Tuesday, March 9, 2010
How do you take a book that is almost 200 years old and make it interesting and new to the modern reader? That's a trick question, I can't imagine not enjoying Jane Austen's writing no matter how antiquated the society and its ideals are. Of course I took as many literature classes in college as time allowed so I may be an exception to the rule.
The story itself? The cast of characters is impressive; you've got the calm introvert, the passionate young thing, the rake, the snob, the neighbors you roll your eyes at whenever they show up, the man of integrity, etc. And the plotlines are almost as thick as the characters! Frivolity and fun, true love, desperate, gut-wrenching heartbreak, intrigue and secrets, scandal, mix-ups, horrible nasty people you want to punch in the nose (I know I'm not the only one who thought that.)
I've made it a personal project to read all of Austen and this was my third foray and probably my favorite to read - which surprised me because as absolutely wonderful as Edward and Col. Brandon are, I don't swoon over them like Mr. Darcy or Mr. Knightley. Not to sound smarmy about it but I think it did have to do with the "insights" in my margin.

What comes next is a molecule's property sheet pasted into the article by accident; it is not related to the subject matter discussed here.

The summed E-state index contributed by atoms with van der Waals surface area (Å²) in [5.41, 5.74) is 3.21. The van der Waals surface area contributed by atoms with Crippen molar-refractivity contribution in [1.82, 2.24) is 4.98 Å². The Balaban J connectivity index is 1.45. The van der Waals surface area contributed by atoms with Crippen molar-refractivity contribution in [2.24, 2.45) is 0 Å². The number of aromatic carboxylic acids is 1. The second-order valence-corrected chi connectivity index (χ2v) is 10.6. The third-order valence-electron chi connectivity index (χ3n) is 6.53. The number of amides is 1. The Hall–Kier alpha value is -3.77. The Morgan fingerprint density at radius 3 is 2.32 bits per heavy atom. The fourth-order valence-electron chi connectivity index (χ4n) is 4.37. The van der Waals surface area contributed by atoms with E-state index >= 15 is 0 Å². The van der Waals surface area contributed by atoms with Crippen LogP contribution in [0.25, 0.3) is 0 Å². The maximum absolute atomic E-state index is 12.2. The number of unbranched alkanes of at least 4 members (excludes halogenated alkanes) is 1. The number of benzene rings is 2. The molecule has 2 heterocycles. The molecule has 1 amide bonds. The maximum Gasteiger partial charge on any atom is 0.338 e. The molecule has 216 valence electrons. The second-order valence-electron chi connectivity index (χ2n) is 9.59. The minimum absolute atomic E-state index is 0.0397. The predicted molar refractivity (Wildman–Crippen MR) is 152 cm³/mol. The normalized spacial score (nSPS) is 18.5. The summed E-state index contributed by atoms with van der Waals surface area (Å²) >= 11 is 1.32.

The book has a pictographic key so the notes in your margin are categorized by things like historical and cultural details, film references, themes of faith, Austen facts and tidbits, and comments and asides as well as frowny face and smiley face comments. As much as I LOVE tidbits and asides in all categories what I really enjoyed were the smiley and frowney faces - it was like reading the book with a friend who hated the same parts you hated and loved, laughed and smiled at all your favorite places.
(I got quite the laugh out of the film reference which stated: In the 2008 miniseries, Edward's bad mood leads him to chop wood in the pouring rain. The film was written by the same person who had Darcy jump in a lake. We approve of both.
And yes I did run out and rent the 2008 miniseries after reading that. Kidding. Sortof.)
If you were one of those women (or girls - I knew lots of teens who did this) who ran out and bought Pride and Prejudice the book after watching the 2005 film and found the book hard to read - I'd recommend trying it again with the "insight edition" which will inevitably lead you to Sense & Sensibility. These editions really do a brilliant job of bridging a 200 year generation gap.
I received a copy of the Sense and Sensibility Insight Edition from Bethany House Publishers for the purposes of reviewing. My opinion, however, is entirely my own.